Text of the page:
• I agree totally with this article. Too often charity is exploited for promotional gain and it’s about time that the focus on charity was refocussed on its recipients and its necessity.

  • “Charity shouldn’t be seen as an advertising opportunity.”

    true but thats not the world we live in….if we stop stuff like this (entering a comp where some money goes to charities) donations will drop real bad and im not saying they will stop but a lot less money will be made by those charities…..they found the game (strapped to a damn balloon in the sky) they should be able to do what they want with it….sometimes 2 wrongs do make a right

    • “true but thats not the world we live in”

      True, but that doesn’t mean we shouldn’t speak against it or try to change it, whether we’re likely to or not. No one’s arguing charity work should stop. Look at Awesome Games Done quick, everything they made, every cent, went to their cancer charity., and that was a LOT harder and more costly to organise than this stunt.

  • I understand there were legal precedents but seriously I’M STILL CONFUSED.
    I mean what’s the big deal? What they wanted to do with the game is their business, and if people wanted to pay them for a raffle it’s their problem.

    Then also, if people, companies, organisations, whatever want to give to charities then good on them. It doesn’t matter what reasons they have to support the charity or which one they pick. If people want to buy into it because of a charity IT’S THEIR PROBLEM.In most cases people, companies, organisations, whatever will not be giving anything to any charity. In the end it doesn’t matter if there is a kind of washing because nobody’s worse off for the activity.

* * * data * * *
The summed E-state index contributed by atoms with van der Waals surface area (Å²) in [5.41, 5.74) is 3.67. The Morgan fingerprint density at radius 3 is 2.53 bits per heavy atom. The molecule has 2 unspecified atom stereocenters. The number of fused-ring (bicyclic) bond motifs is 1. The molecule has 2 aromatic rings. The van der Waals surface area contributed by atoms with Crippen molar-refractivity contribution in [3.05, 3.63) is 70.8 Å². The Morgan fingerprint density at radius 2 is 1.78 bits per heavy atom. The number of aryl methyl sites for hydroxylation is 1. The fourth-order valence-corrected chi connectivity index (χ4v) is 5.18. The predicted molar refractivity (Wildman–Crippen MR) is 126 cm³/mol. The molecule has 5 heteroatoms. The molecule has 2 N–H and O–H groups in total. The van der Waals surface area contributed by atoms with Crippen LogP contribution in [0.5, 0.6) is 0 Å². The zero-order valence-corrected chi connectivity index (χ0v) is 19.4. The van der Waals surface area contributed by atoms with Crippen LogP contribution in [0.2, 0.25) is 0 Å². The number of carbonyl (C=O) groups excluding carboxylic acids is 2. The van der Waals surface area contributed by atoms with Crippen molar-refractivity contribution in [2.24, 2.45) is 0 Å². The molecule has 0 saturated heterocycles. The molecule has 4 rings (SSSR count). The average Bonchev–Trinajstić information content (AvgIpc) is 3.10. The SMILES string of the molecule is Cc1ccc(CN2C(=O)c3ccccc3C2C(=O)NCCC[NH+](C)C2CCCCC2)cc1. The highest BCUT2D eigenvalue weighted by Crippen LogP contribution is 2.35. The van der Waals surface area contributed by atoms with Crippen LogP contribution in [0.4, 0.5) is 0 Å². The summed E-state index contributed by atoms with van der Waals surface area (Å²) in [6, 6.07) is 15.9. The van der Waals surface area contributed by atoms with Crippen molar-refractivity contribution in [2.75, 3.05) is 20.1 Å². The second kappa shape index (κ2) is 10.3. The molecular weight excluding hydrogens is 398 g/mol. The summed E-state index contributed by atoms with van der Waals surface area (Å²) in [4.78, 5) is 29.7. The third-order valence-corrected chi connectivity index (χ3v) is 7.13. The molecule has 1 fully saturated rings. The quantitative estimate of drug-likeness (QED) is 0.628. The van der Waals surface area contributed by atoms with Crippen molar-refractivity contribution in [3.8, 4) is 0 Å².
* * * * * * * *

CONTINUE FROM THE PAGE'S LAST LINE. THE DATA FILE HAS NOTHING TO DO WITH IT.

In terms of Child’s Play always being chosen, it doesn’t matter. In fact the only reason why it’s chosen and why we’re apparently “giving too much” is because since it’s related to our field of interest we actually know what this charity does. Seriously would anybody just give to charities like Ronald McDonald House if they didn’t see the tv ad or read the blurb on a burger wrapper?

    • Well, firstly, it was quite obviously not in the spirit of the competition to sell it for personal gain. That said, I can’t entirely fault them for what they’ve done, though it does seem a bit like a dick move.

      As for Child’s Play always being chosen as it relates to us, I’m not sure that’s entirely the best excuse. It’s the reason, yeah, but that doesn’t mean we shouldn’t try to raise more for lesser known charities.

      The final point, as you and Tasty Fresh have made, is that it doesn’t matter the reasons for donating, as donating is in itself a good thing. And that’s true, to an extent. I admire these guys for trying to raise money for charity, even if it was not their main concern. It’s fantastic that companies donate to charity. It becomes an issue, though, when they donate to only popular charities because they’re more recognisable, and thus a better investment. Like with Pinkwashing, as the rant mentions. Teal lids for ovarian cancer research don’t have the same appeal as pink lids.

      This isn’t necessarily a problem with these blokes specifically; I think everything they did they’ve done relatively right. (Though, maybe some research prior to the raffle may have been wise.)

  • Herp the fricking derp some more…

    Even if the Child’s Play donations was a ploy to get more money who cares?!?! It’s money going to one of the very very few organisations that actually puts those proceeds towards those in need. It isn’t going to those idiotic charities that Lachlan (and those of his pathetically stupid ilk) believe in where most proceeds go towards the organisation.

    Hell the amount of furniture I’ve had that the Red Cross wouldn’t take because, and I quote here, “couldn’t sell”, is astounding. But hey, Red Cross and World Vision have fancy ads so lets believe that they help people because I got pictures of a random African kid.